Sunday, October 31, 2010

How much Math do we really need?
from Washington Post

http://www.washingtonpost.com/wp-dyn/content/article/2010/10/22/AR2010102205451.html

Twenty-seven years have passed since the publication of the report "A Nation at Risk," which warned of dire consequences if we did not reform our educational system. This report, not unlike the Sputnik scare of the 1950s, offered tremendous opportunities to universities and colleges to create and sell mathematics education programs.

Unfortunately, the marketing of math has become similar to the marketing of creams to whiten teeth, gels to grow hair and regimens to build a beautiful body.

There are three steps to this kind of aggressive marketing. The first is to convince people that white teeth, a full head of hair and a sculpted physique are essential to a good life. The second is to embarrass those who do not possess them. The third is to make people think that, since a good life is their right, they must buy these products.

So it is with math education.

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Those who do love math and science have been doing very well. Our graduate schools are the best in the world. This "nation at risk" has produced about 140 Nobel laureates since 1983 (about as many as before 1983).

As for the rest, there is no obligation to love math any more than grammar, composition, curfew or washing up after dinner. Why create a need to make it palatable to all and spend taxpayers' money on pointless endeavors without demonstrable results or accountability?

We survived the "New Math" of the 1960s. We will probably survive this math evangelism as well -- thanks to the irrelevance of pedagogical innovation.

The writer, G.V. Ramanathan, is a professor emeritus of mathematics, statistics and computer science at the University of Illinois at Chicago.

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After WWII the USA found itself in an ideal circumstance. In 1980 the game had changed but through largely financial "flim flam" and "smoke and mirrors" we managed to make USA lifestyle better than we could actually afford for the last 30 years. Now we are likely entering a period of austerity.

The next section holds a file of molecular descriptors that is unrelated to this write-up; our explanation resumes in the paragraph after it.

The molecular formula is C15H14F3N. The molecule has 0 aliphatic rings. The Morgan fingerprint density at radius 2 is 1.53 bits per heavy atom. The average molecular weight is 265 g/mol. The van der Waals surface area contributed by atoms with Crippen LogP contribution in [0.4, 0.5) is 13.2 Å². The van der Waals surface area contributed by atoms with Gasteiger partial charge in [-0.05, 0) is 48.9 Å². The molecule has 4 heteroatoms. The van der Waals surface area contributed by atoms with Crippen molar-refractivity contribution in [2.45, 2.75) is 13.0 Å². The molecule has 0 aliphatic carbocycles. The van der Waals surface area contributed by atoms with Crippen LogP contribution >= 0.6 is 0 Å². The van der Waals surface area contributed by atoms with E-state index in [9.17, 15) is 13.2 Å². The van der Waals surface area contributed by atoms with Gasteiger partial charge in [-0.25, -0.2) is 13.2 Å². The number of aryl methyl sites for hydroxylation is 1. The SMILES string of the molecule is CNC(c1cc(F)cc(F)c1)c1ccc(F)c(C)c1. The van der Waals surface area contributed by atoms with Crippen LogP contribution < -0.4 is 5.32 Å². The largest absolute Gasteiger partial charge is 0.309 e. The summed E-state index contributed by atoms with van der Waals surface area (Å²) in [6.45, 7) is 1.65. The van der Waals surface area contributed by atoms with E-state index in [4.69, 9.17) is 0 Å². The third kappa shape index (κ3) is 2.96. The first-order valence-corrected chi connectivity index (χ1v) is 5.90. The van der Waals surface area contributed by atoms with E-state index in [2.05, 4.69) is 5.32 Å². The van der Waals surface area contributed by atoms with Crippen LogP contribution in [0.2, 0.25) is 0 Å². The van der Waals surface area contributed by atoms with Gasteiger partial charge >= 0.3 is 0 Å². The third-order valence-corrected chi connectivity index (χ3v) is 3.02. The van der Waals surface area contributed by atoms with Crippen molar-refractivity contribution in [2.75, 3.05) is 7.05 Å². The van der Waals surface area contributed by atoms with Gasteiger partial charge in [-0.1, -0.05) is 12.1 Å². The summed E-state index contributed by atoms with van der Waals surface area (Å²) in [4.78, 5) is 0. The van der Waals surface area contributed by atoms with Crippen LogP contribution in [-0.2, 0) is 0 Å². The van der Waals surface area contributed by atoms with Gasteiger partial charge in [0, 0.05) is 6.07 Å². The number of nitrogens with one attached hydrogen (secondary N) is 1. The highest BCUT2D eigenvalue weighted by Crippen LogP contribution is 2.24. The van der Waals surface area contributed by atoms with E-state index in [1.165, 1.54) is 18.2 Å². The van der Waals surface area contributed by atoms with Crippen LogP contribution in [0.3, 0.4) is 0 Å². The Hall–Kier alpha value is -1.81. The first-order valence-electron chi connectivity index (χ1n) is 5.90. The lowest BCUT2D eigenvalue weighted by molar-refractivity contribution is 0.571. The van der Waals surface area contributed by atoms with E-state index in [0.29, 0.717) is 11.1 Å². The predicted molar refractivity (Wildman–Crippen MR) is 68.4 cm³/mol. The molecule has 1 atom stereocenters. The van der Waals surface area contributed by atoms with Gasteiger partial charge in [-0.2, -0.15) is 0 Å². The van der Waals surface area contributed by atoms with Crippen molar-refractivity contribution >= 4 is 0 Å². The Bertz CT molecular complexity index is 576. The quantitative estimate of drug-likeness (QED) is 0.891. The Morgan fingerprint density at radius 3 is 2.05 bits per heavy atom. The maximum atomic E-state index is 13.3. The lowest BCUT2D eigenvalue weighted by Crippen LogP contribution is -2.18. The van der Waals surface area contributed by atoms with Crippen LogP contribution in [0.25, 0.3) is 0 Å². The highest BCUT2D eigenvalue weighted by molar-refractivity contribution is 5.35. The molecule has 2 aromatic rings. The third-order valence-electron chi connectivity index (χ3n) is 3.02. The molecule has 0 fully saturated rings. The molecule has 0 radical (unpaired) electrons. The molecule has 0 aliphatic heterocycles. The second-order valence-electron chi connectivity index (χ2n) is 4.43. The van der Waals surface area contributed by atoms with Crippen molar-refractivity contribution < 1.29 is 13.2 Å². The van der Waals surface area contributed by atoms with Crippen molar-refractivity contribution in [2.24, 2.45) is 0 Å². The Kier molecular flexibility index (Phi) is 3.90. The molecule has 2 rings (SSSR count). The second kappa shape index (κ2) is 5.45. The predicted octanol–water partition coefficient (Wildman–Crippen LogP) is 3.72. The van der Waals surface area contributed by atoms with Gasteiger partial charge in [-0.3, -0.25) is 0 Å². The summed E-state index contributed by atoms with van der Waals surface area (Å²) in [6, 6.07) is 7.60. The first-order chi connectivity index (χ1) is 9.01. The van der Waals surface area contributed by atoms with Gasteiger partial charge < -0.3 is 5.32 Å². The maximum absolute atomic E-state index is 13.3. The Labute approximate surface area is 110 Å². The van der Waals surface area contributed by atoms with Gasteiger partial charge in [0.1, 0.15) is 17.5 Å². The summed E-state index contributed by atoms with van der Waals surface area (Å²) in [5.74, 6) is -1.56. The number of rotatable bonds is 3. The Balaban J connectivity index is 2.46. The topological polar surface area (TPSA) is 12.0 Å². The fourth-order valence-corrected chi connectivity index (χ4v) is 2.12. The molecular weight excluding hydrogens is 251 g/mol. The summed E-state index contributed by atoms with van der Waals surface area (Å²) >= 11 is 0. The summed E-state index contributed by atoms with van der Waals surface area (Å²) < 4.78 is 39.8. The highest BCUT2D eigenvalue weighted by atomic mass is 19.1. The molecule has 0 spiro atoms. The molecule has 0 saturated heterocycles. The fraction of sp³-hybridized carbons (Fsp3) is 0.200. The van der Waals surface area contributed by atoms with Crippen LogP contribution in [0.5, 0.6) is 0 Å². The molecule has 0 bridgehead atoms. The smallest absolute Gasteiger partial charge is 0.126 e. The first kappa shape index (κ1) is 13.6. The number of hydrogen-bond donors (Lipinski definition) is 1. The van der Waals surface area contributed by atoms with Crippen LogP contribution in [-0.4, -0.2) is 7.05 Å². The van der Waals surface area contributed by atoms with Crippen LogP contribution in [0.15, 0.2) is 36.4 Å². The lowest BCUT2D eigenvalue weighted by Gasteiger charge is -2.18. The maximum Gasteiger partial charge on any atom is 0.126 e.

Remember all that social security money deducted from pay checks was largely funneled into general spending over the last 30 years. So there was no "Social Security" lock box -- wow Al Gore was wrong (imagine that).

So where is the investment happening in the USA to produce the jobs for the next several decades? R & D ??

As near as I can see whatever economic recovery that was going to happen has happened. Look at State Jobs in Olympia, now that there are no more Federal bailout dollars arriving there will be reductions in employment.

The stats have indicated that private employment is headed up and government employment is headed down. If you are waiting for a bigger recovery, on what will it be based?
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Our nation is not producing the technical professionals necessary to maintain our economic advantages in a highly competitive environment.

The idea that all students need advanced skills is ridiculous.

Look no further than what happened in LAUSD when all students were required to pass Geometry to graduate, the quality of Geometry courses rapidly declined.

Core-24 from WA SBE seems an absurd undertaking for a variety of reasons.

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Look for further declines in housing prices at least in Olympia, Washington.